A woman with Lyme disease and a Central Alberta MLA are fighting to help those affected by the sometimes debilitating illness.
Tammy Loeffler, 45, of Red Deer, was finally diagnosed with Lyme in April after the disease took hold three years ago.
“What I’ve got now is chronic Lyme disease. My chance of full recovery is not good,” said Loeffler, who is now on antibiotic treatment for the infectious disease spread by ticks.
Her symptoms started in January 2011 after returning from a vacation in the Mayan Riviera.
They included eye pain, weight loss, burning body pain, swelling on the left side of her face and weakness in her left leg.
She saw 14 specialists in an effort to identify what was wrong. She has since developed cataracts and hearing loss and takes several medications to ease her symptoms.
Since her diagnosis, Loeffler knows she’s not alone. And she’s actually in better shape than others with chronic Lyme disease.
“They’re not even able to work so I’m trying to increase awareness on their behalf,” Loeffler said.
Meanwhile, Olds-Didsbury-Three Hills MLA Bruce Rowe is trying to grab the provincial government’s attention.
“It’s a bad situation that’s getting worse, and it’s a lot more prevalent than people think,” said the Wildrose MLA about Lyme disease.
“I have attended four fundraising events for patients because they are being hit with astronomical costs to get treated in the States, and in fact get tested in the States.”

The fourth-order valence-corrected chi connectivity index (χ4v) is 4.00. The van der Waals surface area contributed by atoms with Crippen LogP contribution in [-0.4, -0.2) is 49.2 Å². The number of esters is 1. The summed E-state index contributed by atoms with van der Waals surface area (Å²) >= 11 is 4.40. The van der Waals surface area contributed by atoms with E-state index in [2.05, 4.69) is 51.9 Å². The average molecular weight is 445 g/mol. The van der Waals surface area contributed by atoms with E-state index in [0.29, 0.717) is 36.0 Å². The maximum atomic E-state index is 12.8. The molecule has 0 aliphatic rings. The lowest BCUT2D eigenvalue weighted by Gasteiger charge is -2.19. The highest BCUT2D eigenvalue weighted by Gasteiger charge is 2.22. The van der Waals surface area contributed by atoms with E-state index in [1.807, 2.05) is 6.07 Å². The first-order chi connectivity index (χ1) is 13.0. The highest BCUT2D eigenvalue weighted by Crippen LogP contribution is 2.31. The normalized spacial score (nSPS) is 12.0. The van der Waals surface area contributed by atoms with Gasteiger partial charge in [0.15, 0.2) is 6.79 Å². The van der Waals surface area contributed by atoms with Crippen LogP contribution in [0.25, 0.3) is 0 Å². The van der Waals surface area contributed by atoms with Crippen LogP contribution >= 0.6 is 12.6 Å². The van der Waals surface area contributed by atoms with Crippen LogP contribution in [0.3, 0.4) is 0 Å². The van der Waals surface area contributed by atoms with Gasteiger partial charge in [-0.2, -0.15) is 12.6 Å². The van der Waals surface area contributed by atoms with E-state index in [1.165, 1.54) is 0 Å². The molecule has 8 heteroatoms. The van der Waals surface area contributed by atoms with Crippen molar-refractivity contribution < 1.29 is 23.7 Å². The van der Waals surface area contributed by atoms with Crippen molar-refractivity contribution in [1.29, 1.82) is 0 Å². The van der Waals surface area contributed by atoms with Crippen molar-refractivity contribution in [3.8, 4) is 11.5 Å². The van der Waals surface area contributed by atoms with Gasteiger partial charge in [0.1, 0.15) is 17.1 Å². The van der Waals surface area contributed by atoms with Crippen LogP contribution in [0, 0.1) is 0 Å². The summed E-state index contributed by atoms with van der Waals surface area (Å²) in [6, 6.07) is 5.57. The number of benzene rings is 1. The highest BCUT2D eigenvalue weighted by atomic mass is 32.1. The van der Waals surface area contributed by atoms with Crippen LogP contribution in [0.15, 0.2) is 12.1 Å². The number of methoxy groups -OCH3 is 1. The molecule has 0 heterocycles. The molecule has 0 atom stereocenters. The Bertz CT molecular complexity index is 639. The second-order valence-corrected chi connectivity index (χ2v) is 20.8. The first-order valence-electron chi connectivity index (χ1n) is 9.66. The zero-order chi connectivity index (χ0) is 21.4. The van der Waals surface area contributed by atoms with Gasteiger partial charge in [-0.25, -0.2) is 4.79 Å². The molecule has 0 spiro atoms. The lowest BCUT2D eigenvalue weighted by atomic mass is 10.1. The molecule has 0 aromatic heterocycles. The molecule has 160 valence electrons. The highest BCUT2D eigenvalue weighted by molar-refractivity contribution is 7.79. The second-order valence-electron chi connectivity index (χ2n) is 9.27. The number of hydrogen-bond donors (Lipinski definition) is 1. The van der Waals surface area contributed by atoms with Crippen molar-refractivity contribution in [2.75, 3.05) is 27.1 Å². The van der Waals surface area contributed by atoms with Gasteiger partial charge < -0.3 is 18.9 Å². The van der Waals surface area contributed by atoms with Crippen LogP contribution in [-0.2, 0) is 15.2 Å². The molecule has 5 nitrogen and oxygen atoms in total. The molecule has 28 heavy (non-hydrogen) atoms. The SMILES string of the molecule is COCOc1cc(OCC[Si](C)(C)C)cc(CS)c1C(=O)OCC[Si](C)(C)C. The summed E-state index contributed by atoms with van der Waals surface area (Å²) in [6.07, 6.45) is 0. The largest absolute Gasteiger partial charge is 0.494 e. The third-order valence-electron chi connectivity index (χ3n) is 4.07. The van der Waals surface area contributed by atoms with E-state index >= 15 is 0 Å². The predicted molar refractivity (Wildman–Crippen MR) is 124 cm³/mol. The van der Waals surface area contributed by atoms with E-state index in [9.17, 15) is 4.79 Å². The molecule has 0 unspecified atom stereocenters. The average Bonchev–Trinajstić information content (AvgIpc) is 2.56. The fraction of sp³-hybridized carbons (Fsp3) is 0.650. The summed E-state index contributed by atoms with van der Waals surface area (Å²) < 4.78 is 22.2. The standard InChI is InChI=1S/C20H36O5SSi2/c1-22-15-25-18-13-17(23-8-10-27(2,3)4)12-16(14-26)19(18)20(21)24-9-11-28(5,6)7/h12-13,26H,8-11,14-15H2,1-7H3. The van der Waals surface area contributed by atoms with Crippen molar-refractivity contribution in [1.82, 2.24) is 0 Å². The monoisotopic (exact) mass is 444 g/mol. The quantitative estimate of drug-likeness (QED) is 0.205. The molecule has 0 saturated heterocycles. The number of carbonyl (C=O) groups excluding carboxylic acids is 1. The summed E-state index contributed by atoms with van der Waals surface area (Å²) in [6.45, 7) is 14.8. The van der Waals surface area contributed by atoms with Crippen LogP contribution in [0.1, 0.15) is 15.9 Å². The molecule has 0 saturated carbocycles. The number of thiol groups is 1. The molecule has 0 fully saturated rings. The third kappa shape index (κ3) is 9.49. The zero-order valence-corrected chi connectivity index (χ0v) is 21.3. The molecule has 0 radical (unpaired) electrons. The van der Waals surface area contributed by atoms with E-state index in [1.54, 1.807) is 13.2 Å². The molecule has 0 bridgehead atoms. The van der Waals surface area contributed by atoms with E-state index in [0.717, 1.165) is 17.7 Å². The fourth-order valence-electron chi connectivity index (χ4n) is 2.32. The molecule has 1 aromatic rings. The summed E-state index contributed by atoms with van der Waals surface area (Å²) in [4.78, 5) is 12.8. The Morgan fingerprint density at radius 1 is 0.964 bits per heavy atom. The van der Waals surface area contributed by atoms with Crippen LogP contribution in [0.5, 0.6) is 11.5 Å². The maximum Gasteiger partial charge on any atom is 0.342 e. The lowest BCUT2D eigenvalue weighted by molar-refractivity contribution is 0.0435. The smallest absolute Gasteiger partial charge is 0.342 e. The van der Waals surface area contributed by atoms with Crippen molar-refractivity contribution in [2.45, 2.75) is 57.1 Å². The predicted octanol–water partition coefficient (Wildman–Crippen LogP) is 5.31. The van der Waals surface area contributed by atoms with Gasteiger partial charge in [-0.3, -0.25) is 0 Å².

Recently in the legislature, he presented case histories from eight Lyme patients complete with test results. He also sent the case histories to Health Minister Fred Horne, who requested the information.
Rowe said he has not yet heard back from Horne.
Lyme is now endemic across Canada, said Rowe, who has been in contact with an MLA in Nova Scotia trying to bring attention to the disease in that province.
Rowe said in Alberta it seems as if the medical community refuses to recognize the disease.
“There is a whole lot of work that needs to be done and I just hope shining a light on it will get some action.”
Over the summer, he wants to collect more case histories from Lyme patients and take them to the legislature.
“I’d like to table a wheelbarrel full,” Rowe said.
Loeffler said everyone is at risk and Alberta has the chance to become a pioneer in the treatment and prevention of the disease.
“I just think we have an opportunity,” Loeffler said.
On April 30, Bill C-442, the National Lyme Disease Strategy Act, passed second reading in the House of Commons and has been sent to the House Standing Committee on Health for further study.
Introduced by Green Party Leader Elizabeth May, the bill calls for the development of a national medical surveillance program to track incidence rates and associated economic costs of the disease; establish guidelines regarding prevention, identification, treatment; and recommend a national standard of care that reflects current best practices for treatment.
May is Lyme Awareness Month.